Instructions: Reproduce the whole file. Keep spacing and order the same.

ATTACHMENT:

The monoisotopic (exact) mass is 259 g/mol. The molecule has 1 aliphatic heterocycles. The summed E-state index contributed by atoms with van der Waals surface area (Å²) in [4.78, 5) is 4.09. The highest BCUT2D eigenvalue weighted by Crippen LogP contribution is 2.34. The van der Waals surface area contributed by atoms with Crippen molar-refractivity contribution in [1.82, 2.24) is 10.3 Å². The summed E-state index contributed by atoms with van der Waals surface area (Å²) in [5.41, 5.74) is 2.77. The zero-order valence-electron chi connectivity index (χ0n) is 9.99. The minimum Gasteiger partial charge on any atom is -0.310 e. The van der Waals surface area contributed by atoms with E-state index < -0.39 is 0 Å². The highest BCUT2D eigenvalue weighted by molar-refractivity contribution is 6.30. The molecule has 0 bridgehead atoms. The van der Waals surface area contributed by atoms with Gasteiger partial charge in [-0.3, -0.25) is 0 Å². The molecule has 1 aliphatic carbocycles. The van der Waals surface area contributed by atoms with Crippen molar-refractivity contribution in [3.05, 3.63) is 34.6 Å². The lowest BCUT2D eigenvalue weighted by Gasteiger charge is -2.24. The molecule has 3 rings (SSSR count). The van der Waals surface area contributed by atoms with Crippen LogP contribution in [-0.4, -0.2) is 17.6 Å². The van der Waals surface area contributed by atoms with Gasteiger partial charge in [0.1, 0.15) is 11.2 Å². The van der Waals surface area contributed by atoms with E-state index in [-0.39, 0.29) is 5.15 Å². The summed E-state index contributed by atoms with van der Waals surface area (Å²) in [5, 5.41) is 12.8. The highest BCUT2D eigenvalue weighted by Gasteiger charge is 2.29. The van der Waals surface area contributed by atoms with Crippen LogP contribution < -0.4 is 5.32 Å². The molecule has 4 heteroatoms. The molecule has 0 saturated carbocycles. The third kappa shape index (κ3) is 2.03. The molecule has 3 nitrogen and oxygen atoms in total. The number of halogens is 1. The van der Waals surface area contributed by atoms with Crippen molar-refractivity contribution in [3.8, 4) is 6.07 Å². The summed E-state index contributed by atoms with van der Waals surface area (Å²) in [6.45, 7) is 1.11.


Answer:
The monoisotopic (exact) mass is 259 g/mol. The molecule has 1 aliphatic heterocycles. The summed E-state index contributed by atoms with van der Waals surface area (Å²) in [4.78, 5) is 4.09. The highest BCUT2D eigenvalue weighted by Crippen LogP contribution is 2.34. The van der Waals surface area contributed by atoms with Crippen molar-refractivity contribution in [1.82, 2.24) is 10.3 Å². The summed E-state index contributed by atoms with van der Waals surface area (Å²) in [5.41, 5.74) is 2.77. The zero-order valence-electron chi connectivity index (χ0n) is 9.99. The minimum Gasteiger partial charge on any atom is -0.310 e. The van der Waals surface area contributed by atoms with E-state index < -0.39 is 0 Å². The highest BCUT2D eigenvalue weighted by molar-refractivity contribution is 6.30. The molecule has 0 bridgehead atoms. The van der Waals surface area contributed by atoms with Gasteiger partial charge in [-0.3, -0.25) is 0 Å². The molecule has 1 aliphatic carbocycles. The van der Waals surface area contributed by atoms with Crippen molar-refractivity contribution in [3.05, 3.63) is 34.6 Å². The lowest BCUT2D eigenvalue weighted by Gasteiger charge is -2.24. The molecule has 3 rings (SSSR count). The van der Waals surface area contributed by atoms with Crippen LogP contribution in [-0.4, -0.2) is 17.6 Å². The van der Waals surface area contributed by atoms with Gasteiger partial charge in [0.1, 0.15) is 11.2 Å². The van der Waals surface area contributed by atoms with E-state index in [-0.39, 0.29) is 5.15 Å². The summed E-state index contributed by atoms with van der Waals surface area (Å²) in [5, 5.41) is 12.8. The highest BCUT2D eigenvalue weighted by Gasteiger charge is 2.29. The van der Waals surface area contributed by atoms with Crippen LogP contribution < -0.4 is 5.32 Å². The molecule has 4 heteroatoms. The molecule has 0 saturated carbocycles. The third kappa shape index (κ3) is 2.03. The molecule has 3 nitrogen and oxygen atoms in total. The number of halogens is 1. The van der Waals surface area contributed by atoms with Crippen molar-refractivity contribution in [3.8, 4) is 6.07 Å². The summed E-state index contributed by atoms with van der Waals surface area (Å²) in [6.45, 7) is 1.11.